I am not alone in saying that the Miners Ridge/James Irving loop is perhaps the most beautiful redwood hike in California. It's got miles and miles of quiet, untouched, pristine, old growth redwoods, a magnificent beach complete with elk roaming the rugged shore, and the prime evil fern canyon that feels so much like a time warp they filmed scenes from the movie Jurassic Park there. Rain or shine, the 11.5 miles of trail winding through the heart of Prairie Creek Redwood National Park should not be missed. This hike is nice in nearly every season, it's cool and sheltered in the summer and fall, protected from the rain in the winter, and the spring brings a lush forest filled with moss and wildflowers, and very mild temperatures.
- Exit 753 - Newton B. Dury Scenic Highway for 1.1mi
- Left on Prairie Creek Rd. for 0.6mi
- Left into parking lot
Redwoods near the start of the trail.
The trail starts out just across from the Prairie Creek Visitors Center. After crossing several bridged creeks the trail kicks back and begins to climb, slowly, into the old growth forest at the heart of the state park. After only half a mile the trail is surrounded with towering redwoods, the sparse ground cover allows visibility deep into the forest, and immediately I knew this trail is something special. After about half a mile the trail splits, both directions are part of the loop, but we kept to the left on the Miners Ridge trail.
My hiking partner Andrew and I stopped constantly to take pictures of the ancient giants, each gnarled old titan seemingly more impressive than the last. Every corner as the trail climbs along through the forest took my breath away. Since we were hiking on a Monday afternoon we hardly encountered a soul on the trail. An older hippie couple chatted us up briefly near the Clintonia tail junction.
The gnarled trunk of an ancient redwood.
The trail gives a unique perspective on the redwood forest, especially as it nears the top of the ridge. Unlike the ancient groves in Jedediah Smith we had visited the day before where our heads were constantly craned up to view the redwoods, on the Miners Ridge trail most trees can be looked on from about halfway up (depending on their distance from the trail). The topography remains actually quite gentle considering the trail does climb up and over a major coastal ridge, twice.
Fungus on redwood trees in the transitional forest.
After 3-4 miles the redwoods slowly begin to fade to a coastal pine forest, reminiscent of Point Reyes. These trees are not nearly as tall as the old redwoods, but the moss draped across old snags of deadwood gives it a similarly ancient feel. At this point the trail has descended back down the ridge and is nearly flat for the final mile out to the beach. After leaving the trail and following the main dirt road to the left for a couple hundred feet we were able to cut over to the Golds Bluff Beach camp.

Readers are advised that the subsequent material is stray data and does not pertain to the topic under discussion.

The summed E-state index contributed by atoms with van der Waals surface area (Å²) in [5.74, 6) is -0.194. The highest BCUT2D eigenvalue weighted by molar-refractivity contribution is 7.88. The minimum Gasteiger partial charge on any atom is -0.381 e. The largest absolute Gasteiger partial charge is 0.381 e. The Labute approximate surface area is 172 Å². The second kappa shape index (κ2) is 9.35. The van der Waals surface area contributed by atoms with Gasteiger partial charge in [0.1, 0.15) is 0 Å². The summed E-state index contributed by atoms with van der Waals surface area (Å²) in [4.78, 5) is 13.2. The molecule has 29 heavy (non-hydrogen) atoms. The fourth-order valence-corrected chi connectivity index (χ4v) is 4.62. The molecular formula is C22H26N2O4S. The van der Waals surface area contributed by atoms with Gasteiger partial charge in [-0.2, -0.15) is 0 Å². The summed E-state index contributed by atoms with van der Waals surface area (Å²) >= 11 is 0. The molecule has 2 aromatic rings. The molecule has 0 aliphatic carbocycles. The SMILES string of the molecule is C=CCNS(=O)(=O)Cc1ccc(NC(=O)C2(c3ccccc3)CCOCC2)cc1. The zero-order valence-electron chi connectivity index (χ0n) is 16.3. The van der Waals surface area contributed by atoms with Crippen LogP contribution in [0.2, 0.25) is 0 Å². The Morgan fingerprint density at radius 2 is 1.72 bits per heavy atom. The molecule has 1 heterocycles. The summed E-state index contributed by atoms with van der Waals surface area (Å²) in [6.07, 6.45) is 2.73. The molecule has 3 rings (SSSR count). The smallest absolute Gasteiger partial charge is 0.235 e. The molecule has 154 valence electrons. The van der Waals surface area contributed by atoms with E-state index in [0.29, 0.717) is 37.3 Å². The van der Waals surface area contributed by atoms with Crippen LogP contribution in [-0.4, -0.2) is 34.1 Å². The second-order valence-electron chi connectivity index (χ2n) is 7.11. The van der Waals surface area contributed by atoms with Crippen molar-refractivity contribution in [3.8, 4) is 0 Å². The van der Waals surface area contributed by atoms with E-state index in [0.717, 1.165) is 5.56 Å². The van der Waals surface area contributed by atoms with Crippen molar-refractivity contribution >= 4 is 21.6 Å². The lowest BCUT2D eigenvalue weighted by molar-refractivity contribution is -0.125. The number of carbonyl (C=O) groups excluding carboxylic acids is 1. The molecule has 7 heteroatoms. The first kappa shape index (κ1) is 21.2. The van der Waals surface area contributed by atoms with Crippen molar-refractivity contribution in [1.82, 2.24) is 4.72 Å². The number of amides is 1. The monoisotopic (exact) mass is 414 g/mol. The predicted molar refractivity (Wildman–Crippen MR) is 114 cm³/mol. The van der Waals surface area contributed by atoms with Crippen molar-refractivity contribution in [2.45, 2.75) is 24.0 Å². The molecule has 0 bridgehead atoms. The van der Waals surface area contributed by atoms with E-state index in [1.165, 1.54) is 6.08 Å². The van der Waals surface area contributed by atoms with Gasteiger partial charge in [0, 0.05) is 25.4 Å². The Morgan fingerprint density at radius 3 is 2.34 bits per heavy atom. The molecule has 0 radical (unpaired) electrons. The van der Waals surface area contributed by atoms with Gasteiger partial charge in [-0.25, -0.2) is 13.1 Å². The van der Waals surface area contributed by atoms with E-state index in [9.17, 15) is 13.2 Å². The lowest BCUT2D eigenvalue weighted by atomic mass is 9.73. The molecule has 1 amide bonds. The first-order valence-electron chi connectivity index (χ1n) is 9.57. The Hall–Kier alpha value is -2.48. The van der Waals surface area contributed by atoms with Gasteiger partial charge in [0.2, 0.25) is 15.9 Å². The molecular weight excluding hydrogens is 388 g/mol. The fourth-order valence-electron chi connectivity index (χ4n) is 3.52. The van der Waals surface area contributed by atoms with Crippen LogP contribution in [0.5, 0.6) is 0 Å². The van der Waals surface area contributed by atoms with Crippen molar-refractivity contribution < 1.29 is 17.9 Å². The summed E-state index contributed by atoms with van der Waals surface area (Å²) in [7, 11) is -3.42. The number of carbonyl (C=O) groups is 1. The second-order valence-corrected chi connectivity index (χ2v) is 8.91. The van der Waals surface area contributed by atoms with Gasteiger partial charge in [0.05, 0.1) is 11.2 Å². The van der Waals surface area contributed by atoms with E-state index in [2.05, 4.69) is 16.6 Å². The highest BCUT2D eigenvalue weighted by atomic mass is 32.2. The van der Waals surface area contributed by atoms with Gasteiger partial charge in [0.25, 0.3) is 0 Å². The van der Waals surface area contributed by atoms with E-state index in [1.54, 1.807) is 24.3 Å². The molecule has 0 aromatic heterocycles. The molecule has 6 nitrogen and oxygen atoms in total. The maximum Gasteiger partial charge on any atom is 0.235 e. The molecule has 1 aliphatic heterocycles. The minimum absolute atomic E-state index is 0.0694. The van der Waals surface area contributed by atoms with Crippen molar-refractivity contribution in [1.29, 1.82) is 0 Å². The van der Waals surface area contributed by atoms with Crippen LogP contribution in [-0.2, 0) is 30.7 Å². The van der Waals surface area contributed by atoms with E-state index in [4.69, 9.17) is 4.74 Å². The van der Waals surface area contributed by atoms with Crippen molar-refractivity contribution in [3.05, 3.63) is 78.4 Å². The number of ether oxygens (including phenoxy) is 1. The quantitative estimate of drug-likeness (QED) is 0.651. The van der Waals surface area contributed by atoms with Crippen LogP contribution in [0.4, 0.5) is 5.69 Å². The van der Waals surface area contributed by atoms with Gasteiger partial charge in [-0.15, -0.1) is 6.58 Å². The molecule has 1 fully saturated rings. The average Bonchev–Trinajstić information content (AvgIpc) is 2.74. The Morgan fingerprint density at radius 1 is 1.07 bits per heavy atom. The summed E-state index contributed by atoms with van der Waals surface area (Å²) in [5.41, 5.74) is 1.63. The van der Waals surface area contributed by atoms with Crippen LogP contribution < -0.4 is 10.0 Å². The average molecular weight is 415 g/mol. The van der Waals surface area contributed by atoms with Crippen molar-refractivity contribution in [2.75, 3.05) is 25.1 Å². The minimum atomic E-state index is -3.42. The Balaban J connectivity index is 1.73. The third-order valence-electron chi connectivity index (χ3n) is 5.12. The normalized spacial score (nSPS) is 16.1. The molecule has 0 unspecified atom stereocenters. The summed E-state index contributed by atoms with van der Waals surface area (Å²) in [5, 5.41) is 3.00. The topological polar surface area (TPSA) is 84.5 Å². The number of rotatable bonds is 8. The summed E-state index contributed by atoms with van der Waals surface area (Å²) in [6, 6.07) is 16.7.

Gold Bluffs Beach.
Golds Bluff Beach camp is perhaps the best campground on the entire redwood coast, surrounded by towering bluffs (gold in color, hence the name), and routinely the grazing ground for Roosevelt Elk who wander the outskirts of camp, it is a do-not-miss campground. It is only accessible via a 6 mile, suspension murdering, washboard road, but absolutely worth the trip. There is no bad campsite, except those perhaps in the middle of the loop.
Roosevelt Elk just outside the Gold Bluffs Beach Camp.
We snapped up our lunches down by the beach and moved away from the camp, knowing we would return that evening to find a campsite and explore the area more. We returned to the road and followed it for a third of a mile to discover a small parking lot. We were looking for an elk encounter and began hunting around in the grasses between the trees and the beach where they like to graze. We found brightly colored wildflowers in bloom, tucked between the reeds and grasses, as well as several ponds filled with ducks.
Ducks on the pond near Fern Canyon.
After giving up on seeing some elk we elected not to delay any longer and begin the hike back to the visitors center, especially as the grey clouds looming overhead were slowly darkening up. By the time we entered Fern Canyon sprinkles were filtering down through the tree canopy. Had fern canyon been anything short of amazing we might have decided to keep our visit brief. Fern canyon is an aptly named stream cut canyon surrounded by 20 foot vertical walls encased in a green covering of ferns. The trail back cuts across the mouth of the canyon and then follows the rim above it. Any exploration we did into it we knew would be a side trip.
Planks over the trail in the coastal pine forest.
After leaving the canyon we continued back into the coastal pine forest surrounding the trail. The trail slowly begins to climb as the coastal pines blend back into a thick Redwoood forest. We could hear the rain coming down, but down below such an expansive canopy hardly a drop was filtering through just a very fine mist. The remaining stretch of the James Irvine trail is quite similar to the Miners Ridge trail. Hearty stands of old growth redwoods that go on for miles and miles.
Back in the heart of the redwood forest.
It's hard to imagine ever being sick of seeing such beautiful giant trees but by the time we reached the trail junction again we were ready for the hike to be over. The damp forest was beginning to make hiking uncomfortable and our legs were quite tired from miles and miles of trail. The last few bridges before the headquarters building were pleasant though as we knew snacks and more water were waiting for us back at the car.
The heart of the redwood forest during a steady rain.
After crossing the last bridge and returning to the parking lot I found myself already missing the old growth forest, so deep you could easily get lost in it. The heater in the car was a welcome treat though as my damp, and cold fingers and toes were ready to be thawed out.